Leadership character vs. The Hippo
Paul Templer is from Zimbabwe and grew up with my college roommate Anton, so I had the privilege to meet him years ago when he was traveling the states. When he was visiting us in NC, I commented how much I appreciated his velskoene shoes from Africa – they are traditional leather bush boots, pronounced ‘fellsquin’ and known commonly as ‘fellies.’ Anyway, at the end of his visit he said he would like me to have them and I insisted to pay him something. He said, “surprise me with whatever you want to pay for them, but they are yours.” I gave him the $40 or so in my pocket and enjoyed these African boots, but even more so, appreciated his warm fun company and stories from Africa. That brief story is just to set up his generous character.
A few years later we had all graduated and set off on other adventures, and Paul returned to Zimbabwe to become a licensed river and bush guide and establish a touring company. This story you might vaguely recall from over ten years ago, because his heroic efforts hit the international news wire, and was later featured in a National Geographic story. Paul was guiding a group of tourists down the Zambezi river and had divided his clients between himself and the two other guides aiding him that day. Paul was keenly aware hippos are notoriously territorial and took precaution to keep his group close and periodically bang the side of the boat to encourage the hippos to surface and be seen by their little armada.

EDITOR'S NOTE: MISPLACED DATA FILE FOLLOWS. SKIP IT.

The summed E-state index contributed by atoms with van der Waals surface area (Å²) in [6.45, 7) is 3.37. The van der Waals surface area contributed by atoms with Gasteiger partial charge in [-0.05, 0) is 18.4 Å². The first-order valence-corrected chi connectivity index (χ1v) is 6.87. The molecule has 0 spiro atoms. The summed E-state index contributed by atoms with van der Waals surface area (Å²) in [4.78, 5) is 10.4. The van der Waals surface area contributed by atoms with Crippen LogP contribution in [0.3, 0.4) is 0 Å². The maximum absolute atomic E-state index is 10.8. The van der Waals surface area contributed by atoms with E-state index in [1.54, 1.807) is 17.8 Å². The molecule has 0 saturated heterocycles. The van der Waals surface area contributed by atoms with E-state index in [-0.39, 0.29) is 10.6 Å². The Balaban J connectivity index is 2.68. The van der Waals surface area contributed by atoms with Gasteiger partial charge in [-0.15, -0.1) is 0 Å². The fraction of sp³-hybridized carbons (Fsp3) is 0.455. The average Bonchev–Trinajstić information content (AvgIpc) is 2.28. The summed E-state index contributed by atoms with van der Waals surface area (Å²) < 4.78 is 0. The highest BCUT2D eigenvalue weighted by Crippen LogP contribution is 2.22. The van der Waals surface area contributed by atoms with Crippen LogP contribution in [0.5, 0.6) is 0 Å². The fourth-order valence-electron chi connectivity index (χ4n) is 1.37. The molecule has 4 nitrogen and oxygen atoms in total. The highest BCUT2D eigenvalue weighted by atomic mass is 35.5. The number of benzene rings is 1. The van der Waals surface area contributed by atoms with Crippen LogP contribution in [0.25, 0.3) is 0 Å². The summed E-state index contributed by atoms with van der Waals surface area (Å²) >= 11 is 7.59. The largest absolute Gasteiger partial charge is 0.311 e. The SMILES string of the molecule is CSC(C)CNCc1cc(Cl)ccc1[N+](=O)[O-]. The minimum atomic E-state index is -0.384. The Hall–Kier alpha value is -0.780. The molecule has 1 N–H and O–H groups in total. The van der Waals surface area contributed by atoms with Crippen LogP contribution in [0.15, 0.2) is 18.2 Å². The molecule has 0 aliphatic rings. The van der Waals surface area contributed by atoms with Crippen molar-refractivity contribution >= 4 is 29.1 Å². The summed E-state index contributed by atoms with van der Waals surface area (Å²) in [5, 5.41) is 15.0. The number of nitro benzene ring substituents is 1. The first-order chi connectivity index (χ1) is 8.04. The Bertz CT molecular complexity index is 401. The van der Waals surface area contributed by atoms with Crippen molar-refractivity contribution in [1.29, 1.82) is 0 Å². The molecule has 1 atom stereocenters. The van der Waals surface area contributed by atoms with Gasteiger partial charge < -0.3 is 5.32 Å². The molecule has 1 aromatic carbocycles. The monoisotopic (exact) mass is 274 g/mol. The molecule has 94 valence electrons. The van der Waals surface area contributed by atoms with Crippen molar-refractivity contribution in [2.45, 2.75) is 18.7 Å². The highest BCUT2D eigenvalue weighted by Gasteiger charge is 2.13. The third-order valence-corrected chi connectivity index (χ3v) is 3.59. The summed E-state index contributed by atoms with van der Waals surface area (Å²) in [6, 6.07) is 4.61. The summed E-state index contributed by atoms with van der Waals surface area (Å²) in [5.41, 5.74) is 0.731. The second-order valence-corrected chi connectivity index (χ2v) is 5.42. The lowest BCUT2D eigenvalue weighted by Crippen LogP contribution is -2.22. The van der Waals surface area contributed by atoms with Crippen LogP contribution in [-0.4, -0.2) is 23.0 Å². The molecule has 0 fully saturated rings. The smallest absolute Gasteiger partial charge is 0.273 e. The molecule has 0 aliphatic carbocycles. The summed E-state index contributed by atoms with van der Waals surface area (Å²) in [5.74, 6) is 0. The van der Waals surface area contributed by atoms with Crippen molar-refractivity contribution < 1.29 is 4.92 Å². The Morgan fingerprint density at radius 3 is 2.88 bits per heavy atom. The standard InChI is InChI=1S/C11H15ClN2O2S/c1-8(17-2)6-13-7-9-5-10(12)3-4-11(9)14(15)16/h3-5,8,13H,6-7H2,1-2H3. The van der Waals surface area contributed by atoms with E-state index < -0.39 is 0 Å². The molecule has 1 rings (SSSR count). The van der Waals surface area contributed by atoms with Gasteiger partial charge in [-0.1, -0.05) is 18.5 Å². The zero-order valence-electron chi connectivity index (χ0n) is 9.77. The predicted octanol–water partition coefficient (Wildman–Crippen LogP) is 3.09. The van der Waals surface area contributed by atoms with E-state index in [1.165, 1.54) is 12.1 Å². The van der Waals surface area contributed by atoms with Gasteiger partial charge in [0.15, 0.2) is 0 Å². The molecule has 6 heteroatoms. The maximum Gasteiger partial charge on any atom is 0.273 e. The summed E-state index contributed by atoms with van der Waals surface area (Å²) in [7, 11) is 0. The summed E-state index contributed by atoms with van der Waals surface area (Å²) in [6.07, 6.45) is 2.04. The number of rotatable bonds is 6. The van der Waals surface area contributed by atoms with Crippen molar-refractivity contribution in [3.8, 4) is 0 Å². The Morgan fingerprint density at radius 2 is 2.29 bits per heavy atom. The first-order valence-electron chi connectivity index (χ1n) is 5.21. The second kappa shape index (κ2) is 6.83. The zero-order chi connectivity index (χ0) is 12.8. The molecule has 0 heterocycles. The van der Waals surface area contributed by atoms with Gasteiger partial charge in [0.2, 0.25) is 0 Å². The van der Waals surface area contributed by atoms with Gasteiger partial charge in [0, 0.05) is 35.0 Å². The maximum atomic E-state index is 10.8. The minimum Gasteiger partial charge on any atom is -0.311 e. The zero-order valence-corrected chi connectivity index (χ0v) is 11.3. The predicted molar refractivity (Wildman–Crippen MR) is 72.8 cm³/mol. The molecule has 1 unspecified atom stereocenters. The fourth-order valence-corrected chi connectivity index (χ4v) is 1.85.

Suddenly his friends guide boat was flipped by a 4,000lb hippo and both the guide and his clients were launched into the river. Paul responded immediately and lept into the river to save his guide and direct his clients to the shore, but the hippo attacked Paul repeatedly holding him down beneath the surface, and eventually when he was freed by the beast and swam to shore, his arm had been nearly severed and his lung had been punctured. The nearest surgeon was 270 miles away in Bulawayo over a dusty difficult jeep ride, and hours later upon arriving and the doctor was left with no choice but to amputate Paul’s arm.
Paul’s second act has been to marry, father three beautiful children and become a successful, dedicated and talented speaker, coach and inspiration for many around the world. In the wake of this event, Paul has found strength. Check him out – be inspired.